After the application of dye, fruit may be coated in a fine layer of wax or paraffin so that it won’t decay as quickly on the store shelf. There are many types of wax that are considered food grade and safe to eat. Conventional produce manufacturers apply petroleum-based wax to the fruit while organic suppliers apply beeswax or other natural waxes such as carnauba wax or shellac. Regardless of which type of wax is applied, pesticide residues can adhere to the wax layer.
Using a fruit and vegetable wash soap will help wash off the wax so that more of the pesticide can be removed. Dish soaps, bleach, and other potentially toxic cleaners should not be used when cleaning fruits and vegetables because they can become absorbed by the pores of the fruit and themselves become contaminants. Unfortunately, no method, not even peeling, is 100% effective for removing all pesticide residues.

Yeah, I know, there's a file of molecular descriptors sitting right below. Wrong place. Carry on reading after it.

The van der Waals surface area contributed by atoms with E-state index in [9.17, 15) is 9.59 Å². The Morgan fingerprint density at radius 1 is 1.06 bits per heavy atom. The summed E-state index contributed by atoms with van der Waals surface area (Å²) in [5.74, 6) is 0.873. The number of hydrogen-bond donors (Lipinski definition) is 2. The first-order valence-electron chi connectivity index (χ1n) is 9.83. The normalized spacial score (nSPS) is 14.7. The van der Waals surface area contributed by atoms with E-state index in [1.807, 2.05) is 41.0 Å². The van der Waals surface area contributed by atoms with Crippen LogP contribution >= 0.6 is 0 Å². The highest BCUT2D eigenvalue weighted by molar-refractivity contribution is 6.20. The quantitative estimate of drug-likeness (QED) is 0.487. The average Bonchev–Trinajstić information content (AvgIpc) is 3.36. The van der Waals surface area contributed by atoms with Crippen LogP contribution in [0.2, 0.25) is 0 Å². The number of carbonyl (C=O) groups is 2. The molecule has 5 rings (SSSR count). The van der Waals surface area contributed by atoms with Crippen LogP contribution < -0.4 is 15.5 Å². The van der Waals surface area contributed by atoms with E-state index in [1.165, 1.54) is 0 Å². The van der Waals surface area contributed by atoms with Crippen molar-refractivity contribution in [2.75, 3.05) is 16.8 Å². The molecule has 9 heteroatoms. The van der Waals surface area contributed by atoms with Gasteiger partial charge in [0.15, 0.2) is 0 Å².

Wax is used most commonly in cucumbers, peppers, eggplants, potatoes, apples, lemons, oranges, and limes. All of these fruits and vegetables should be washed with a fruit and vegetable spray. If you garnish drinks with citrus wedges or cook with the zest or skins, be sure to wash these fruits too, regardless of whether or not they are organic.